Thursday January 26 was special. It was India’s Republic Day. School was out and businesses and offices took the day off to celebrate the nation’s constitution.

Teenagers singing for Republic Day ceremony.

I’ve been teaching a couple of classes Monday through Friday each week. They were also cancelled. (I didn’t detect any remorse on my students’ faces when I announced we wouldn’t meet on Thursday evening.)

The constitution was actually signed by 308 members of the national assembly on January 24, 1950 but did not take effect until two days later, the day now celebrated as Republic Day. It’s a big deal here. New Delhi’s parade—at least as we watched it on television—rivals the best of parades in the States.

Mission workers waiting for the ceremonial unfurling.

Republic Day isn’t the same as Independence Day. That’s celebrated on August 15. In 1947, after the long struggle for national autonomy led by Mohandas Gandhi, the United Kingdom finally partitioned and granted self-rule to India and Pakistan, one a primarily Hindu and the other a primarily Muslim country.

The unfurling of the flag signals the start of Republic Day at Kulpahar Christian School.

Because India didn’t yet have a viable constitution, England ruled the new nation a little longer under King George VI with Earl Mountbatten as governor-general. The governing document was eventually ratified in 1950. It was that ratification  we celebrated on the 26th.
We joined the Kulpahar Kids Home community for the event. At 9:00 we all stood at attention as the flag was unfurled.

All 391 students attended the Republic Day ceremonies. Here are most of them; the rest are off the picture at the left.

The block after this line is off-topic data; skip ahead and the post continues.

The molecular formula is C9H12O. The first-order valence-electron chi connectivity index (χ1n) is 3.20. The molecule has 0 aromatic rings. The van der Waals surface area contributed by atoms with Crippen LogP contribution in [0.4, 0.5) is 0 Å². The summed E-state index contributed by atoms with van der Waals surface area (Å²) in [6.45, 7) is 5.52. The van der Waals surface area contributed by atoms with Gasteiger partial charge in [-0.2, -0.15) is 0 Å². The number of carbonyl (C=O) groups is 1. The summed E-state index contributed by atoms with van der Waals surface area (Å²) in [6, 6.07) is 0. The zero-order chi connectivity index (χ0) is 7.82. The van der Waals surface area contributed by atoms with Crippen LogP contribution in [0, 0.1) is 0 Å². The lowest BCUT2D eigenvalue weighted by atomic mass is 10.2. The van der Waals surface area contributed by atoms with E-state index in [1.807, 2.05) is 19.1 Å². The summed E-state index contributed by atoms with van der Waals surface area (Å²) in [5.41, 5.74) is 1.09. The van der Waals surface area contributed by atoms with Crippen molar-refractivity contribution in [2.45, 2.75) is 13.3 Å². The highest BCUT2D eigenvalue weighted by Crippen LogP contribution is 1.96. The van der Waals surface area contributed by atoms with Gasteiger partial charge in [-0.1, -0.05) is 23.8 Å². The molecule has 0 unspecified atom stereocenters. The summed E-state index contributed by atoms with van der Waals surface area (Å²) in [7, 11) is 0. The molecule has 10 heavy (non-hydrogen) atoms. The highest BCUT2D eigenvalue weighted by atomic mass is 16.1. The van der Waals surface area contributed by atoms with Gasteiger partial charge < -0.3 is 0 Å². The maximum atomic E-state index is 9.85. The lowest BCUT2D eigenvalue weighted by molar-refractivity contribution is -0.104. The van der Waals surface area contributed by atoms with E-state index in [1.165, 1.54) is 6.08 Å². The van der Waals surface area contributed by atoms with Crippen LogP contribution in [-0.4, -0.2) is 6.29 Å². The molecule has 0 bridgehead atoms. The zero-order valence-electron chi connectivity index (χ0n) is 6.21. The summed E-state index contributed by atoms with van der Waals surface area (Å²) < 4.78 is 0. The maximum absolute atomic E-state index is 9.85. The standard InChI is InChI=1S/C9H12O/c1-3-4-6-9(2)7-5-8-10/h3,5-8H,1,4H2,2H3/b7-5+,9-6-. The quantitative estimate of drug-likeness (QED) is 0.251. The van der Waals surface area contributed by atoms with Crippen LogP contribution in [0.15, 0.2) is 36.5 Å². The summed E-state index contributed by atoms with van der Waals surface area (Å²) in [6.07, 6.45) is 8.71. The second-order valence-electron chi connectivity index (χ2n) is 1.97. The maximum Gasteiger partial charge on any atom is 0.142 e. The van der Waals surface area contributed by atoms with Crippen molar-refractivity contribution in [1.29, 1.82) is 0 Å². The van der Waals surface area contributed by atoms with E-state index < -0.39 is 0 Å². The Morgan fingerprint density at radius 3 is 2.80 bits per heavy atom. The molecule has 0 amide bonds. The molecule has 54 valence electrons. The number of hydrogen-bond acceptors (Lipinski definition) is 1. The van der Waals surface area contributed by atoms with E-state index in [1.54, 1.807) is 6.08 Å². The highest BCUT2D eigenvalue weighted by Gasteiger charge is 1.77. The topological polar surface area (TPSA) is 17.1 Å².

Then all the students favored us with a program of singing and dancing and speechifying, from the littlest up to and including the twelfth graders.

The littlest pupils dancing for Republic Day ceremony.

I think India inherited from the British their love of pageantry. They do it well here. We didn’t understand their Hindi, of course, but we did understand that Republic Day is taken seriously.

One form of public transportation–an auto-rickshaw. We didn’t fit, so we rode to the lake in a SUV.

In the afternoon our hosts Linda and Sharon took us out to Bela Taal (also known as Belasager Lake) to join the hostel boys and others for a picnic at the site of the old fort there.

A Hindu temple en route to Belasager Lake. It’s designed for believers who take their worship seriously.

The lake, about a 10 kilometer (six mile) drive from Kulpahar, is a source of irrigation for the area. It’s also a popular site for fishing and growing water chestnuts.

A view of one end of Belasager Lake.

The group said how good it was to see the lake full. The area has suffered drought conditions for five years. Thanks to bountiful rains this past rainy season, the mission’s eight wells are full and should be able to supply water for the coming couple of years. (During the drought, four of them went completely dry, so this is an excellent forecast.)

It was fun picnicking with the boys. Linda had given them from 30 to 50 rupees apiece (about 60 rupees to the dollar) to shop in the nearby village. They played with their purchases—when the supervising “adults” weren’t doing so with the boys’ toys. Lots of laughter. I couldn’t help musing how readily that laughter comes to children who have so little.

Some of the hostel boys and their older leaders at the picnic.
This looks like an impressionistic painting, but it’s really a photograph of the boats on the lake.
Saturday shoe repair and shine shop near the Kulpahar Kids Home bungalow.